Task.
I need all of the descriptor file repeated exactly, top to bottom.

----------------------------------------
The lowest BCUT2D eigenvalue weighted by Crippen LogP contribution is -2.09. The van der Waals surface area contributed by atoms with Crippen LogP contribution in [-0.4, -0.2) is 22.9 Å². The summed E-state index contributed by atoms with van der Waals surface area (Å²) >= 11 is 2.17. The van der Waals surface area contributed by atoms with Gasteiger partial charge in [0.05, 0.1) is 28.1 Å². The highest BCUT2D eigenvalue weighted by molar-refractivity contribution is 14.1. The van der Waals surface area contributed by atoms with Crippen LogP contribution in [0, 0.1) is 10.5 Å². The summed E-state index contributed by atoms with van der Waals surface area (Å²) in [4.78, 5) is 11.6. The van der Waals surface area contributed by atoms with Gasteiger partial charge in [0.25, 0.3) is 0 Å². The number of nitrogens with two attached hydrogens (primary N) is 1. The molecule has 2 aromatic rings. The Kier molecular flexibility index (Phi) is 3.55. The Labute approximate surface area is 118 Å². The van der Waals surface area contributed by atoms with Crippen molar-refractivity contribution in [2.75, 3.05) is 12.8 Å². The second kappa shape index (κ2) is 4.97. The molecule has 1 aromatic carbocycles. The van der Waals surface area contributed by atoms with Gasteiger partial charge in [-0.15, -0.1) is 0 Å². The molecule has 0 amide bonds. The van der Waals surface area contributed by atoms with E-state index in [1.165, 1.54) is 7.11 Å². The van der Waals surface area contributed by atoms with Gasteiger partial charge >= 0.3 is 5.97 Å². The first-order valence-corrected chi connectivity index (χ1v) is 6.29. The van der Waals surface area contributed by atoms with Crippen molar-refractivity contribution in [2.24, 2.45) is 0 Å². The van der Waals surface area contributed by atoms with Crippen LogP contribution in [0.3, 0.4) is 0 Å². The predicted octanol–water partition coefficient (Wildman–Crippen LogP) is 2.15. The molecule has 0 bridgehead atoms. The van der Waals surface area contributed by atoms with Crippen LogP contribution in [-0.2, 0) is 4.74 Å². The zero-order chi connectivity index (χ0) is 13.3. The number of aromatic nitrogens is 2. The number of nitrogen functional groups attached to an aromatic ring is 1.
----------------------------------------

The lowest BCUT2D eigenvalue weighted by Crippen LogP contribution is -2.09. The van der Waals surface area contributed by atoms with Crippen LogP contribution in [-0.4, -0.2) is 22.9 Å². The summed E-state index contributed by atoms with van der Waals surface area (Å²) >= 11 is 2.17. The van der Waals surface area contributed by atoms with Gasteiger partial charge in [0.05, 0.1) is 28.1 Å². The highest BCUT2D eigenvalue weighted by molar-refractivity contribution is 14.1. The van der Waals surface area contributed by atoms with Crippen LogP contribution in [0, 0.1) is 10.5 Å². The summed E-state index contributed by atoms with van der Waals surface area (Å²) in [4.78, 5) is 11.6. The van der Waals surface area contributed by atoms with Gasteiger partial charge in [0.25, 0.3) is 0 Å². The number of nitrogens with two attached hydrogens (primary N) is 1. The molecule has 2 aromatic rings. The Kier molecular flexibility index (Phi) is 3.55. The Labute approximate surface area is 118 Å². The van der Waals surface area contributed by atoms with Crippen molar-refractivity contribution in [2.75, 3.05) is 12.8 Å². The second kappa shape index (κ2) is 4.97. The molecule has 1 aromatic carbocycles. The van der Waals surface area contributed by atoms with Gasteiger partial charge in [-0.15, -0.1) is 0 Å². The molecule has 0 amide bonds. The van der Waals surface area contributed by atoms with E-state index in [1.165, 1.54) is 7.11 Å². The van der Waals surface area contributed by atoms with Gasteiger partial charge >= 0.3 is 5.97 Å². The first-order valence-corrected chi connectivity index (χ1v) is 6.29. The van der Waals surface area contributed by atoms with Crippen molar-refractivity contribution in [2.24, 2.45) is 0 Å². The van der Waals surface area contributed by atoms with Crippen LogP contribution in [0.3, 0.4) is 0 Å². The predicted octanol–water partition coefficient (Wildman–Crippen LogP) is 2.15. The molecule has 0 bridgehead atoms. The van der Waals surface area contributed by atoms with Crippen LogP contribution in [-0.2, 0) is 4.74 Å². The zero-order chi connectivity index (χ0) is 13.3. The number of aromatic nitrogens is 2. The number of nitrogen functional groups attached to an aromatic ring is 1.